By the end of the first quarter, we have found, logged, and shipped to The Media Preserve over 750 radio programs.  The vast majority of the recordings consist of full 30 -minute programs, along with the associated reading script for the program.  The recordings typically start with a spoken welcome and theme music.  The program then features between 4 and 8 musical selections on a particular topic with the selections introduced and explained by the announcer.

The First Quarter Report concludes with a list of goals for the next quarter of the project.

Project featured by NEH

The University of Michigan’s project, “Ethical Access to Music Time in Africa,” is a featured project on “Tune In Tuesdays,” a blog series by the National Endowment for the Humanities highlighting NEH funded projects that preserve and provide access to audiovisual resources.  The blog post is a lead in to a one-day symposium on audiovisual preservation held on 30 September 2016.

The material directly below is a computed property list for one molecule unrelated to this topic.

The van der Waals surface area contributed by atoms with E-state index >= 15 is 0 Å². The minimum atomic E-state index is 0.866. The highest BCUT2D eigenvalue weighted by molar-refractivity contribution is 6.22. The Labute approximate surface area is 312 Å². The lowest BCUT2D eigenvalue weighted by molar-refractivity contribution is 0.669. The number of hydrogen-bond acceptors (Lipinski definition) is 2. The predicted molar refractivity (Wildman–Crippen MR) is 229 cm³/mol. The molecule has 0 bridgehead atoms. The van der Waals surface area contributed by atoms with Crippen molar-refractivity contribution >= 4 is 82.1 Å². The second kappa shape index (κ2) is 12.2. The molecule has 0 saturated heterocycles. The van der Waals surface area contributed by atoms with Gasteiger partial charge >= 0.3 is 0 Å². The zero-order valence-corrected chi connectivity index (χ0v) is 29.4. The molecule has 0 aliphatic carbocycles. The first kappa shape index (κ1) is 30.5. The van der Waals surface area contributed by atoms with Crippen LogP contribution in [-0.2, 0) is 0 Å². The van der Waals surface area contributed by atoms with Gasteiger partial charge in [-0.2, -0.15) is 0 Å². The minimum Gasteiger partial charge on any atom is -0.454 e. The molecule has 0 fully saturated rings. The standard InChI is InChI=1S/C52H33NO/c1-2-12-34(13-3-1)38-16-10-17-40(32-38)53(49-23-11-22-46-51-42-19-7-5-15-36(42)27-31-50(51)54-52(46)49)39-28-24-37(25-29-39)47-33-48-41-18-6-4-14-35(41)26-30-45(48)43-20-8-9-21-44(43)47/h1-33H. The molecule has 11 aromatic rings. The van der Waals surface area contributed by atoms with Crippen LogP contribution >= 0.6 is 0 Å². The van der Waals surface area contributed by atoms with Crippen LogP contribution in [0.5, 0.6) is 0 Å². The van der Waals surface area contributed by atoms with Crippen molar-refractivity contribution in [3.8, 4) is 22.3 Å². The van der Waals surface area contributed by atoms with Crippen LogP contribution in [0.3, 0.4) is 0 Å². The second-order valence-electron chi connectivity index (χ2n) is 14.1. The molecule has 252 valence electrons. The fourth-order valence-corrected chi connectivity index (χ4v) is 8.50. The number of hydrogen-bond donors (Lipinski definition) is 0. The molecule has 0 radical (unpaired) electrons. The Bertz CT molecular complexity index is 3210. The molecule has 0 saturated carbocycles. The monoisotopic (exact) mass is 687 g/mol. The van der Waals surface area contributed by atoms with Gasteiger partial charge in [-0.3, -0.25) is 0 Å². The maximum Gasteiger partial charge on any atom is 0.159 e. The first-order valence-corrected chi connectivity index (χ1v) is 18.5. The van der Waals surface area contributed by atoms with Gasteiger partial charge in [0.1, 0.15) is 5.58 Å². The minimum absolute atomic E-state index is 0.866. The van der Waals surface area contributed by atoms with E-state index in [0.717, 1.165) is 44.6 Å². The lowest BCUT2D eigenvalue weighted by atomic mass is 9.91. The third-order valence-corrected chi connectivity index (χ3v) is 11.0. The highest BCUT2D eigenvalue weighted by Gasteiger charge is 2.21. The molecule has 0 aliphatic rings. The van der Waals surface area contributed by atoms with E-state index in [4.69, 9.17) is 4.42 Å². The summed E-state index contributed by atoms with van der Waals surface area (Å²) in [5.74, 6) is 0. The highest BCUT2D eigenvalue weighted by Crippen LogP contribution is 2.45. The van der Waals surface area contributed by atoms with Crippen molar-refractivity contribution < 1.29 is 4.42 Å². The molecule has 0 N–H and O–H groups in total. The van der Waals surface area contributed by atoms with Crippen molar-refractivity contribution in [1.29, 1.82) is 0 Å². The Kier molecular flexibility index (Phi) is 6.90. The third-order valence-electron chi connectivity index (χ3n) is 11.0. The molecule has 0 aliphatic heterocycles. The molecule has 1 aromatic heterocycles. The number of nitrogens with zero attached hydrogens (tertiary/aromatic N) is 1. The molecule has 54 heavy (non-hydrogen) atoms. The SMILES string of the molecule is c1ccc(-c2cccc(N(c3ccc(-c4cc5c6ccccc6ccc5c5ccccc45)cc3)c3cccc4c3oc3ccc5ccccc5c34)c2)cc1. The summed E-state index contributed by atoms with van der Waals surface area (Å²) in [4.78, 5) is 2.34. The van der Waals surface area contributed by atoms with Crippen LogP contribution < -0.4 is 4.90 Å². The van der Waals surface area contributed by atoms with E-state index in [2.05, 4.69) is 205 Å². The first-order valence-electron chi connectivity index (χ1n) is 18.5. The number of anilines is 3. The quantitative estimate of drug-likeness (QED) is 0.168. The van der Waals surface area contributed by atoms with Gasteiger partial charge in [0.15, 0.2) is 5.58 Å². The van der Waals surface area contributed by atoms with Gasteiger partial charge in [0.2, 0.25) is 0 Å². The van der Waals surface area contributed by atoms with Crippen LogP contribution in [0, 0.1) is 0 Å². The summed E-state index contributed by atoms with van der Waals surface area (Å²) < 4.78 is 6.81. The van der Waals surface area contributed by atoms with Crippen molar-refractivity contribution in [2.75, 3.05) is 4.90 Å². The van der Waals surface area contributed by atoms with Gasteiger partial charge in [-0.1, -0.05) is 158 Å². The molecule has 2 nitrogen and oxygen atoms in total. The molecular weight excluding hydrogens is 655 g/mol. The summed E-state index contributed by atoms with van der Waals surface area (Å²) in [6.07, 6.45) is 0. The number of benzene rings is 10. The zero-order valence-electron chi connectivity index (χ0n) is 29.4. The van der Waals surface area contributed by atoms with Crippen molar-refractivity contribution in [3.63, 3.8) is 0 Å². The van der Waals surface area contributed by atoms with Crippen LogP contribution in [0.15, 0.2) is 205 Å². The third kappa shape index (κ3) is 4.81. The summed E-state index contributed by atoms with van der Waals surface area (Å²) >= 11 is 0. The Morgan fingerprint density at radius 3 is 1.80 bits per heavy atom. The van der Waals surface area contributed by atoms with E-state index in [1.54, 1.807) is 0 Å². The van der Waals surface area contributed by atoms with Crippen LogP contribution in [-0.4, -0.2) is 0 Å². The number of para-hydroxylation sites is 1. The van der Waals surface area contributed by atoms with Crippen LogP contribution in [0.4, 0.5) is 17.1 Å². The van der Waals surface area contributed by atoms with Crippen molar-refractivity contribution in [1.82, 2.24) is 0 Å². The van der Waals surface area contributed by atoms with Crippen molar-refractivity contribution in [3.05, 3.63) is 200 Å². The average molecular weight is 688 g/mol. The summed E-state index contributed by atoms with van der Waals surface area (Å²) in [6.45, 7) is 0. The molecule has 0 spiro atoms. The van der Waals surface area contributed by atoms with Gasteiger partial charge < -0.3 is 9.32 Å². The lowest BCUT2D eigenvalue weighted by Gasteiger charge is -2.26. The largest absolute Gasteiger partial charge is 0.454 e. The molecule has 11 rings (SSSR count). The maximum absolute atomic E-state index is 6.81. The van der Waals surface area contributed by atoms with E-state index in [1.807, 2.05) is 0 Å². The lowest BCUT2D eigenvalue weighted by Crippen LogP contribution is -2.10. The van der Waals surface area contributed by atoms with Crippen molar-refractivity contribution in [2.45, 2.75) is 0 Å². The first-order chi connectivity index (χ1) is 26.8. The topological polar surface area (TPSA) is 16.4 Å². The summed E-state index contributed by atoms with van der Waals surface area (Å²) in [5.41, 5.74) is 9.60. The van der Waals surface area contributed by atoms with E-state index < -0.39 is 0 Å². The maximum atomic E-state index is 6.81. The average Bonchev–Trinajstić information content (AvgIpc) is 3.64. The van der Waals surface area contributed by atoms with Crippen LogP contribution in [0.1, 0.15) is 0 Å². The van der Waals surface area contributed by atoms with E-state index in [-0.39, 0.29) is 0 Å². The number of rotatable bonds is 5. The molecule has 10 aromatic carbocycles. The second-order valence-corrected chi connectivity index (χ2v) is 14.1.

Read the full blog post here.

A brief history of Music Time in Africa

Music Time in Africa was first broadcast exclusively to African nations on May 1965 by the Voice of America, a federal agency that is part of the United States Information Agency. Production for the weekly radio broadcast began in Liberia’s VoA Program Center, under the direction of musicologist Leo Sarkisian, then relocated permanently to the VoA headquarters in Washington DC in 1968, when VoA appointed Leo as Music Director of the Africa Division. He continued to travel to Africa through 1985 to make live field recordings in over 35 countries through 1985. He also promoted the program by developing marketing strategies, responding in person and in

Leo Sarkisian and Rita
Leo Sarkisian and Rita Rochelle